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Not long ago, a small-town girl from Mt. Pleasant, Ohio was denied entrance to several nursing schools because she was black. School administrators suggested to her that housekeeping work might be more appropriate.


Despite rejection, the determined young woman drew strength from her father's words: "Remember who you are, and that you'll have to work twice as hard to get ahead." After working for a year as a nurse's aide to merit admission, May L. Wykle became the first African-American to attend the Ruth Brant School of Nursing in Martins Ferry, Ohio.

Her strong work ethic and determination set the stage for what has unfolded as an impressive career. Dean Wykle's professional accomplishments are staggering--her curriculum vitae is over 75 pages long. Joining the faculty at Case Western Reserve University nearly four decades ago, she has championed thousands of students from diverse backgrounds. She is acclaimed as an international leader in geriatric and mental health research. Today, Dean Wykle's influence reaches far beyond the halls of the Frances Payne Bolton School of Nursing.

Students and colleagues fortunate enough to be mentored by Dean Wykle take away important life lessons. Leading by example, Dean Wykle shows that all human beings are entitled to be treated with respect and dignity. She encourages others to gain insight into the meaning of behavior. And always, Dean Wykle reminds us that there is no finish line in the race for excellence.

While her curriculum vitae lists professional degrees, awards, associations, published works and elite appointments, Dean Wykle remains most proud of her dedication to mentoring. She has initiated educational programs in Europe, Africa, and Asia, including helping to start a Master of Science in Nursing program at the University of Zimbabwe in Africa.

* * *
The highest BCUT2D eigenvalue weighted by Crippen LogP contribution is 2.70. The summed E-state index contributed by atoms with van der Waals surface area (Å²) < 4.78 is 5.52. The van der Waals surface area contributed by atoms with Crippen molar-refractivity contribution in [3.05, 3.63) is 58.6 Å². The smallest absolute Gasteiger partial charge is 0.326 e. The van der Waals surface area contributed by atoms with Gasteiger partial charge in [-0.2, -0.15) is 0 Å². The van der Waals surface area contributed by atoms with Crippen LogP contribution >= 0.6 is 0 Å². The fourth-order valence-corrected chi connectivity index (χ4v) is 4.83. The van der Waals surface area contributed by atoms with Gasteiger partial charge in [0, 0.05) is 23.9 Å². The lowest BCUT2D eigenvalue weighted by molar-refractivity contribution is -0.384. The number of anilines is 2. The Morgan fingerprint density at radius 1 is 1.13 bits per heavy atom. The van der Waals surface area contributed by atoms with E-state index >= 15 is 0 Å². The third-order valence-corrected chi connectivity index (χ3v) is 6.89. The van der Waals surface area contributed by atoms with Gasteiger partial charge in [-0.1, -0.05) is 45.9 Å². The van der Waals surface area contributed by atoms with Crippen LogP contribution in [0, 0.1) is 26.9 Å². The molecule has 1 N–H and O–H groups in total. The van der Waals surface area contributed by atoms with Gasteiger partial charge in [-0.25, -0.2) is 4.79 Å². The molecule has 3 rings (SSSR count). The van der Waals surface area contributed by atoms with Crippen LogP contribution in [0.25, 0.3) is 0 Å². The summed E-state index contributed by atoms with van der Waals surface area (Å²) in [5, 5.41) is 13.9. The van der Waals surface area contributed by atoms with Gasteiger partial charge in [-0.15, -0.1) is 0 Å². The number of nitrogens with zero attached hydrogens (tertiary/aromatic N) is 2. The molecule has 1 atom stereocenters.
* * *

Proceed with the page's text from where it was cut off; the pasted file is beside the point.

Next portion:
Dean Wykle's family is very important to her and she is thankful for their love and support. She and her husband, William, have two daughters, Andra and Caron, in addition to several grandchildren.

Reaching past the science and textbook experiences, Dean Wykle embodies the very art and soul of nursing at the Frances Payne Bolton School of Nursing and beyond. In every respect, the May L. Wykle Professorship is a celebration of a person who has had--and continues to have--a profound impact on the nursing profession based on her pioneering efforts, commitment to excellence in nursing education, tireless dedication to helping others succeed, and personal life experiences.

Dean Wykle is nationally recognized as an expert in the field of aging adults, and has received international recognition for her extensive research in geriatric mental health, family and minority caregiving, and dementia.

In addition to being the first African-American dean of the Frances Payne Bolton School of Nursing, her elite awards, honors, and positions include:

Director of the Case Western Reserve University Center on Aging and Health

Induction as a Fellow in the American Academy of Nursing in 1987

Member of the White House Conference on Aging in 1993

Serving as one of only 12 national nursing leaders on the Johnson & Johnson Advisory Board for the National Campaign for Nursing's Future in 2002 to address the nursing shortage

24th President of Sigma Theta Tau International, the Honor Society of Nursing

The 2003 National Black Nurses Association Lifetime Achievement Award

First Pope Eminent Scholar at the Rosalynn Carter Institute for Human Development at Georgia Southwestern State University

The American Journal of Nursing Book of the Year Award in 2000 for her book, Serving Minority Elders in the 21st Century

Appointment by former Governor Bob Taft to the Ohio Commission on Minority Health

The John S. Diekhoff Award for Excellence in Graduate Teaching, Case Western Reserve University

Since joining Case Western Reserve University in 1969, she has held various teaching and research positions including a joint appointment as Director of Nursing at Hanna Pavilion of University Hospitals of Cleveland and Chairperson of Psychiatric Mental Health Nursing at the Frances Payne Bolton School of Nursing.

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